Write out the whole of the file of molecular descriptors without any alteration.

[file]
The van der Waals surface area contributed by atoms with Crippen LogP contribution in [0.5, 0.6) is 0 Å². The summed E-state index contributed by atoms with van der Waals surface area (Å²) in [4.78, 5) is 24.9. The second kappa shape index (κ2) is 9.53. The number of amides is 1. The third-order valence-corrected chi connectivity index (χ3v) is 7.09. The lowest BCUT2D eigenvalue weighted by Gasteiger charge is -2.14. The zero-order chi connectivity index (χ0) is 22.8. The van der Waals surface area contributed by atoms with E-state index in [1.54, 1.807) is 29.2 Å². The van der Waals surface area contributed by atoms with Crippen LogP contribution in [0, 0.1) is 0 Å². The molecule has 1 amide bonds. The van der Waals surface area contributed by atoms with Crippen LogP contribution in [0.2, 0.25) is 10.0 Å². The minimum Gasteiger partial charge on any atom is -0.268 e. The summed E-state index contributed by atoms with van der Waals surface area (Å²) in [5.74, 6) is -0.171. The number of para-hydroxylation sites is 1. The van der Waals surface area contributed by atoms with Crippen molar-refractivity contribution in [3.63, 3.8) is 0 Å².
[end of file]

The van der Waals surface area contributed by atoms with Crippen LogP contribution in [0.5, 0.6) is 0 Å². The summed E-state index contributed by atoms with van der Waals surface area (Å²) in [4.78, 5) is 24.9. The second kappa shape index (κ2) is 9.53. The number of amides is 1. The third-order valence-corrected chi connectivity index (χ3v) is 7.09. The lowest BCUT2D eigenvalue weighted by Gasteiger charge is -2.14. The zero-order chi connectivity index (χ0) is 22.8. The van der Waals surface area contributed by atoms with E-state index in [1.54, 1.807) is 29.2 Å². The van der Waals surface area contributed by atoms with Crippen LogP contribution in [0, 0.1) is 0 Å². The molecule has 1 amide bonds. The van der Waals surface area contributed by atoms with Crippen LogP contribution in [0.2, 0.25) is 10.0 Å². The minimum Gasteiger partial charge on any atom is -0.268 e. The summed E-state index contributed by atoms with van der Waals surface area (Å²) in [5.74, 6) is -0.171. The number of para-hydroxylation sites is 1. The van der Waals surface area contributed by atoms with Crippen molar-refractivity contribution in [3.63, 3.8) is 0 Å².